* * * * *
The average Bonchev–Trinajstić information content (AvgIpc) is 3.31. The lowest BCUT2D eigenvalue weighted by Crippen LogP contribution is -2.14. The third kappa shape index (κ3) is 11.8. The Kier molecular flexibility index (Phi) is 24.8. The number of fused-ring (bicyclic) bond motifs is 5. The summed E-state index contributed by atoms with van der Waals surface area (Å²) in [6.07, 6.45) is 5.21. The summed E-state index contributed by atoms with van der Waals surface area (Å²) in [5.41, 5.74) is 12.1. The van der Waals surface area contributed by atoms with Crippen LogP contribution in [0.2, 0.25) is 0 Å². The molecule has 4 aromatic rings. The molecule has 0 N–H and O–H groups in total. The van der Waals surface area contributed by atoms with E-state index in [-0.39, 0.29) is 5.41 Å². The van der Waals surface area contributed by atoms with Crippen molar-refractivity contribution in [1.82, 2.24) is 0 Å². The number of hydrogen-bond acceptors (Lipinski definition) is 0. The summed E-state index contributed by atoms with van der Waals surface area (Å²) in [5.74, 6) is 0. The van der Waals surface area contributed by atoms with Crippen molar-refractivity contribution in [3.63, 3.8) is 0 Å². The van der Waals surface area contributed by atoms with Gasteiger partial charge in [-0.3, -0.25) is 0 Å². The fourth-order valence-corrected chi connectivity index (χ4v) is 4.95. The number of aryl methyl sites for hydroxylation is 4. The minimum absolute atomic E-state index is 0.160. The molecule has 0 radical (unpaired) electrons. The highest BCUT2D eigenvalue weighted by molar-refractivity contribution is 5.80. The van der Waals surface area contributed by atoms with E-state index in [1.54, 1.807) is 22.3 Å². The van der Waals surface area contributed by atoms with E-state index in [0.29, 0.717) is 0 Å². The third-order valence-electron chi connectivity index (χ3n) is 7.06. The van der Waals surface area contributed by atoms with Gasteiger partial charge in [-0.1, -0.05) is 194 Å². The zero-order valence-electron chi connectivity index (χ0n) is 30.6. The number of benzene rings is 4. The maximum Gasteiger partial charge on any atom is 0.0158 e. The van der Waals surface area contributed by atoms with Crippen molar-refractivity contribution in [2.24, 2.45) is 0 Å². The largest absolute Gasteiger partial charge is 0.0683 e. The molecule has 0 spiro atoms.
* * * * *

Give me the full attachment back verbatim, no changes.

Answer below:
The average Bonchev–Trinajstić information content (AvgIpc) is 3.31. The lowest BCUT2D eigenvalue weighted by Crippen LogP contribution is -2.14. The third kappa shape index (κ3) is 11.8. The Kier molecular flexibility index (Phi) is 24.8. The number of fused-ring (bicyclic) bond motifs is 5. The summed E-state index contributed by atoms with van der Waals surface area (Å²) in [6.07, 6.45) is 5.21. The summed E-state index contributed by atoms with van der Waals surface area (Å²) in [5.41, 5.74) is 12.1. The van der Waals surface area contributed by atoms with Crippen LogP contribution in [0.2, 0.25) is 0 Å². The molecule has 4 aromatic rings. The molecule has 0 N–H and O–H groups in total. The van der Waals surface area contributed by atoms with E-state index in [-0.39, 0.29) is 5.41 Å². The van der Waals surface area contributed by atoms with Crippen molar-refractivity contribution in [1.82, 2.24) is 0 Å². The number of hydrogen-bond acceptors (Lipinski definition) is 0. The summed E-state index contributed by atoms with van der Waals surface area (Å²) in [5.74, 6) is 0. The van der Waals surface area contributed by atoms with Crippen molar-refractivity contribution in [3.63, 3.8) is 0 Å². The van der Waals surface area contributed by atoms with Gasteiger partial charge in [-0.3, -0.25) is 0 Å². The fourth-order valence-corrected chi connectivity index (χ4v) is 4.95. The number of aryl methyl sites for hydroxylation is 4. The minimum absolute atomic E-state index is 0.160. The molecule has 0 radical (unpaired) electrons. The highest BCUT2D eigenvalue weighted by molar-refractivity contribution is 5.80. The van der Waals surface area contributed by atoms with E-state index in [1.54, 1.807) is 22.3 Å². The van der Waals surface area contributed by atoms with E-state index in [0.29, 0.717) is 0 Å². The third-order valence-electron chi connectivity index (χ3n) is 7.06. The van der Waals surface area contributed by atoms with Gasteiger partial charge in [-0.1, -0.05) is 194 Å². The zero-order valence-electron chi connectivity index (χ0n) is 30.6. The number of benzene rings is 4. The maximum Gasteiger partial charge on any atom is 0.0158 e. The van der Waals surface area contributed by atoms with Crippen molar-refractivity contribution in [2.24, 2.45) is 0 Å². The largest absolute Gasteiger partial charge is 0.0683 e. The molecule has 0 spiro atoms.